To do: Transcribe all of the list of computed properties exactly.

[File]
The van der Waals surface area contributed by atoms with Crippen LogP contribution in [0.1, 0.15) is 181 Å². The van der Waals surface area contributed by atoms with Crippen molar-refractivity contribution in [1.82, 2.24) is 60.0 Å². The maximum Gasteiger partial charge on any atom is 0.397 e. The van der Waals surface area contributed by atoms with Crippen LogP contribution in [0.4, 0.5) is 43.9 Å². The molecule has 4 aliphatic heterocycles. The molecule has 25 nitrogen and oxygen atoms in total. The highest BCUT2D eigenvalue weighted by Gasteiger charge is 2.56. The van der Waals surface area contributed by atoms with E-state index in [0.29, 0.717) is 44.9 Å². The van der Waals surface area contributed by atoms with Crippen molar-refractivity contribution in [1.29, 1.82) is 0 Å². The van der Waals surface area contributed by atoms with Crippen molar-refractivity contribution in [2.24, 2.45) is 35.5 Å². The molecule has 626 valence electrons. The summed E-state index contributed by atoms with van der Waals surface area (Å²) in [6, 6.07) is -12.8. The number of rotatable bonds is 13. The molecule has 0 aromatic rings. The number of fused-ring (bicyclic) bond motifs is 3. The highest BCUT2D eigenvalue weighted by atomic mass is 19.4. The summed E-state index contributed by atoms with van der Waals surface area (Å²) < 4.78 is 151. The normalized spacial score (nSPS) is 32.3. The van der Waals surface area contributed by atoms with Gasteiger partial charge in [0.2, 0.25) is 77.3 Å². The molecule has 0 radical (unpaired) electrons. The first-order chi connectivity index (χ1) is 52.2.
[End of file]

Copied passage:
The van der Waals surface area contributed by atoms with Crippen LogP contribution in [0.1, 0.15) is 181 Å². The van der Waals surface area contributed by atoms with Crippen molar-refractivity contribution in [1.82, 2.24) is 60.0 Å². The maximum Gasteiger partial charge on any atom is 0.397 e. The van der Waals surface area contributed by atoms with Crippen LogP contribution in [0.4, 0.5) is 43.9 Å². The molecule has 4 aliphatic heterocycles. The molecule has 25 nitrogen and oxygen atoms in total. The highest BCUT2D eigenvalue weighted by Gasteiger charge is 2.56. The van der Waals surface area contributed by atoms with E-state index in [0.29, 0.717) is 44.9 Å². The van der Waals surface area contributed by atoms with Crippen molar-refractivity contribution in [1.29, 1.82) is 0 Å². The van der Waals surface area contributed by atoms with Crippen molar-refractivity contribution in [2.24, 2.45) is 35.5 Å². The molecule has 626 valence electrons. The summed E-state index contributed by atoms with van der Waals surface area (Å²) in [6, 6.07) is -12.8. The number of rotatable bonds is 13. The molecule has 0 aromatic rings. The number of fused-ring (bicyclic) bond motifs is 3. The highest BCUT2D eigenvalue weighted by atomic mass is 19.4. The summed E-state index contributed by atoms with van der Waals surface area (Å²) < 4.78 is 151. The normalized spacial score (nSPS) is 32.3. The van der Waals surface area contributed by atoms with Gasteiger partial charge in [0.2, 0.25) is 77.3 Å². The molecule has 0 radical (unpaired) electrons. The first-order chi connectivity index (χ1) is 52.2.